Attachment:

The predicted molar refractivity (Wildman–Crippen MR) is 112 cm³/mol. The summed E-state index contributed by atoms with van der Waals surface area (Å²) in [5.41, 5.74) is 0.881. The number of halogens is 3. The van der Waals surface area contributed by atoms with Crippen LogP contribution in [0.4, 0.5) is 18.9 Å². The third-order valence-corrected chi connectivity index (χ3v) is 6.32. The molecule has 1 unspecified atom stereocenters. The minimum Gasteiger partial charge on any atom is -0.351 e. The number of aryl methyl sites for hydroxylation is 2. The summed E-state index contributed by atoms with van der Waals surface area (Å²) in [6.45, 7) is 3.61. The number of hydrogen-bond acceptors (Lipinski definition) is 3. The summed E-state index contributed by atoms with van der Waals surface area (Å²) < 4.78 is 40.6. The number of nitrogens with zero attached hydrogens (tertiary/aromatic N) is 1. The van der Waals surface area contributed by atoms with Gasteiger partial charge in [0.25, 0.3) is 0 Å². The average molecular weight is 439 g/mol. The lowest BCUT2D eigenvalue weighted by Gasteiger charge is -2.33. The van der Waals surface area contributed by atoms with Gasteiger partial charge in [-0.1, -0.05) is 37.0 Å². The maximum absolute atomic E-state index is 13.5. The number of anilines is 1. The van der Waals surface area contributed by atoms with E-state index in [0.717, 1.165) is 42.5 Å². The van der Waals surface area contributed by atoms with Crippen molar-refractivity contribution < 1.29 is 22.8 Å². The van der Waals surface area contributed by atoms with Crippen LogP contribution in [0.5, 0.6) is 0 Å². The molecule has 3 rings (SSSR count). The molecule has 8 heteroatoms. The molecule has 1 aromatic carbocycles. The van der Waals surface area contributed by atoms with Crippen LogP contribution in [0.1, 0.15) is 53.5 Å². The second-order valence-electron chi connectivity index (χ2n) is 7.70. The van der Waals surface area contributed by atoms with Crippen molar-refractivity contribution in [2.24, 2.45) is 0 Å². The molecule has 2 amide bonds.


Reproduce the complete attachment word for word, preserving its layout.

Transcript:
The predicted molar refractivity (Wildman–Crippen MR) is 112 cm³/mol. The summed E-state index contributed by atoms with van der Waals surface area (Å²) in [5.41, 5.74) is 0.881. The number of halogens is 3. The van der Waals surface area contributed by atoms with Crippen LogP contribution in [0.4, 0.5) is 18.9 Å². The third-order valence-corrected chi connectivity index (χ3v) is 6.32. The molecule has 1 unspecified atom stereocenters. The minimum Gasteiger partial charge on any atom is -0.351 e. The number of aryl methyl sites for hydroxylation is 2. The summed E-state index contributed by atoms with van der Waals surface area (Å²) in [6.45, 7) is 3.61. The number of hydrogen-bond acceptors (Lipinski definition) is 3. The summed E-state index contributed by atoms with van der Waals surface area (Å²) < 4.78 is 40.6. The number of nitrogens with zero attached hydrogens (tertiary/aromatic N) is 1. The van der Waals surface area contributed by atoms with Gasteiger partial charge in [0.25, 0.3) is 0 Å². The average molecular weight is 439 g/mol. The lowest BCUT2D eigenvalue weighted by Gasteiger charge is -2.33. The van der Waals surface area contributed by atoms with Gasteiger partial charge in [-0.1, -0.05) is 37.0 Å². The maximum absolute atomic E-state index is 13.5. The number of anilines is 1. The van der Waals surface area contributed by atoms with E-state index in [0.717, 1.165) is 42.5 Å². The van der Waals surface area contributed by atoms with Crippen molar-refractivity contribution < 1.29 is 22.8 Å². The van der Waals surface area contributed by atoms with Crippen LogP contribution in [0.5, 0.6) is 0 Å². The molecule has 3 rings (SSSR count). The molecule has 8 heteroatoms. The molecule has 1 aromatic carbocycles. The van der Waals surface area contributed by atoms with Crippen LogP contribution in [0.1, 0.15) is 53.5 Å². The second-order valence-electron chi connectivity index (χ2n) is 7.70. The van der Waals surface area contributed by atoms with Crippen molar-refractivity contribution in [2.24, 2.45) is 0 Å². The molecule has 2 amide bonds.